Willy Loman

Published: 2021-08-18 10:40:07
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Category: Death of a Salesman, Capitalism, American Dream

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The American Dream is the idea that with hard work and perseverance, anyone can succeed in America, the land of opportunity.  However, as time went by, the idea of the American Dream came to mean working to buy material possessions, and no matter how hard someone works, there is always more to buy.  As people struggle to achieve the American Dream, companies downsize and fire people who have given their lives to that company.  Capitalism in America causes a very few people to gain wealth while the rest of society just continues to struggle.
The unforgettable Willy Loman and his family demonstrate the dangers and downright destructive forces of capitalism.  Willy Loman has simply unrealistic expectations of his own life and his family members.  He does not face his own flaws and just cannot seem to get ahead.  Willy Loman shows the dangers of getting too wrapped up in the very values of capitalism such as the idea that money equals character and material possessions defines self-worth.
As Willy continues to be unsuccessful, he feels more and more inadequate and depressed.  He is courted by the grand idea of the American Dream without understanding that it is almost unattainable for many.  He suffers from this system as well as his own inability to change the dream or to cope with the unrealistic nature of the dream.  Capitalism kills his American Dream.

Willy raises his children by transferring his own unrealistic version of the dream to them in myriad ways.  Willy’s focus in raising his children is that they be both attractive and popular. By raising his children this way, they never learn any skills that will sustain them in life.  In fact, they learn really the opposite of capitalism in making the effort to get ahead.
Biff, who thinks he is above it all because he is so popular and well-liked that he doesn’t devote any time to schoolwork and ends up flunking high school math.  He doesn’t make it up in summer school so he cannot go to college.  He actually ends up stealing from his boss, and is basically floundering in the world.  He, like his father, always has grandiose ideas about success.  Happy, on the other hand, turns out another way.  Happy believes that Bill Oliver (the boss Biff stole from) will lend them money for one of their half-baked plans about selling sporting goods.  He is completely unrealistic and has no ambition.  Happy is well-liked, especially by women, but spends all his time trying to “score.”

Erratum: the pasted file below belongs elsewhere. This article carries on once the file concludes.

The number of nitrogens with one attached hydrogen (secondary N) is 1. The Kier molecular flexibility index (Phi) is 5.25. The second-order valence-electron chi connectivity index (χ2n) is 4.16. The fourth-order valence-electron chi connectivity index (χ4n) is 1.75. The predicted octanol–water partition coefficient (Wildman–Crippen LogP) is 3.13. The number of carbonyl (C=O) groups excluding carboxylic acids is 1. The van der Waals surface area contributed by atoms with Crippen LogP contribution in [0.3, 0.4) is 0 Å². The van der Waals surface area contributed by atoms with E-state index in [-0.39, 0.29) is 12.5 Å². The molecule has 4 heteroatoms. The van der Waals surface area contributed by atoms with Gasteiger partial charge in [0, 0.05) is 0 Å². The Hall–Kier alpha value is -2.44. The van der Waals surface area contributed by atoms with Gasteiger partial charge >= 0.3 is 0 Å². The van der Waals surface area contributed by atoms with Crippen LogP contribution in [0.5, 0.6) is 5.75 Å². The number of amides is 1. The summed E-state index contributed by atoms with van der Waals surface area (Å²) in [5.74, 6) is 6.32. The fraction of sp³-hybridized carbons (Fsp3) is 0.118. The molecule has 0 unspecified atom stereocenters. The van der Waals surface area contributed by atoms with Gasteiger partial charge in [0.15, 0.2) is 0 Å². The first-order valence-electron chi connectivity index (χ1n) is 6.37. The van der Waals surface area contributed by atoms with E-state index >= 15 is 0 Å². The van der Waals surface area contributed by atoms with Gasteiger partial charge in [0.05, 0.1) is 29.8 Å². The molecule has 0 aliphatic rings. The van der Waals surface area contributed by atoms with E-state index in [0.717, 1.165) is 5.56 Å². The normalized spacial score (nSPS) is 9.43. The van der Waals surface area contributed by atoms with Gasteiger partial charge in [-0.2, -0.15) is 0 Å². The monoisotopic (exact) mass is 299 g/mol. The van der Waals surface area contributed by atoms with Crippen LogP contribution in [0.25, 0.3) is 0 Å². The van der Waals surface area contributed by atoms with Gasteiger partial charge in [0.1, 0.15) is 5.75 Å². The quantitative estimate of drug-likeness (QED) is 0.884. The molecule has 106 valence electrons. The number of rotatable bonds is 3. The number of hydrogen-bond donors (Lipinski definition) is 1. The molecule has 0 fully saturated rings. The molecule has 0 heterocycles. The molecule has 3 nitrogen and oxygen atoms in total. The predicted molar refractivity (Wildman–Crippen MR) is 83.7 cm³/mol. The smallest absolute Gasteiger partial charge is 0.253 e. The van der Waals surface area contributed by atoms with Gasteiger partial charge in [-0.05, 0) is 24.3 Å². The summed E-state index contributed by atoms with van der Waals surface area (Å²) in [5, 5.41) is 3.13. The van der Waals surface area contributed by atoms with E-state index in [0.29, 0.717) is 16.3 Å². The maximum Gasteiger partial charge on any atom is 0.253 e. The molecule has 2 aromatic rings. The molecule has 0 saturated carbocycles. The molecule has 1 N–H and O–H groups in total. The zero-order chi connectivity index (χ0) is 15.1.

No effort is devoted to actually getting a job or being self-sufficient.  Because Willy is so focused on the idea that his children will achieve the American Dream, he teaches them horrible values.  When Biff steals a football, Willy praises him.  When Biff flunks math, he ignores the fact that Biff cheated.  He pumps up their self-esteem so much that they cannot hold down jobs.  They cannot seem to stoop to taking orders from anyone.  And Willy cannot seem to avoid making these false promises to them.
For example as he tells his boys, "the man who makes an appearance in the business world, the man who creates a personal interest, is the man who gets ahead. Be liked and you will never want.  You take me, for instance.  I never have to wait in line to see a buyer.  “Willy Loman is here!”  That’s all they have to know and I go right through.” (Miller 33)  However, he is a salesman for the same company who lets him go without a second thought, as he becomes less useful to them.  Willy is not preparing his children for a world of capitalistic corporate downsizing and such.
He pumps his children up for life but goes way too far in avoiding the truth.  When Biff talks about working for Bill Oliver, he says, “How the hell did I ever get the idea I was a salesman there?  I even believed myself that I’d been a salesman for him!  And then he gave me one look and –I realized what a ridiculous lie my whole life had been!  We’ve been talking in a dream for fifteen years.
I was a shipping clerk” (Miller 104).  In this quote Biff summarizes the idea that Willy has filled them both full of hot air, to the point that they cannot even live in the “real” world.  Biff cannot even admit that he was only a lowly clerk and so he ends up getting angry and stealing from his own boss.  Willy has not allowed the boys to truly see reality.
Another capitalistic idea presented is that everyone must work and work in this world to provide for their families, to keep them in the newest things.  However, people never really get to see the benefits of all their hard work.  As a society, most families are in debt for everything they “own,” and they never get to see the end product of that.  As Willy says, Figure it out.  Work a lifetime to pay off a house.  You finally own it, and there’s nobody left to live in it” (Miller 15).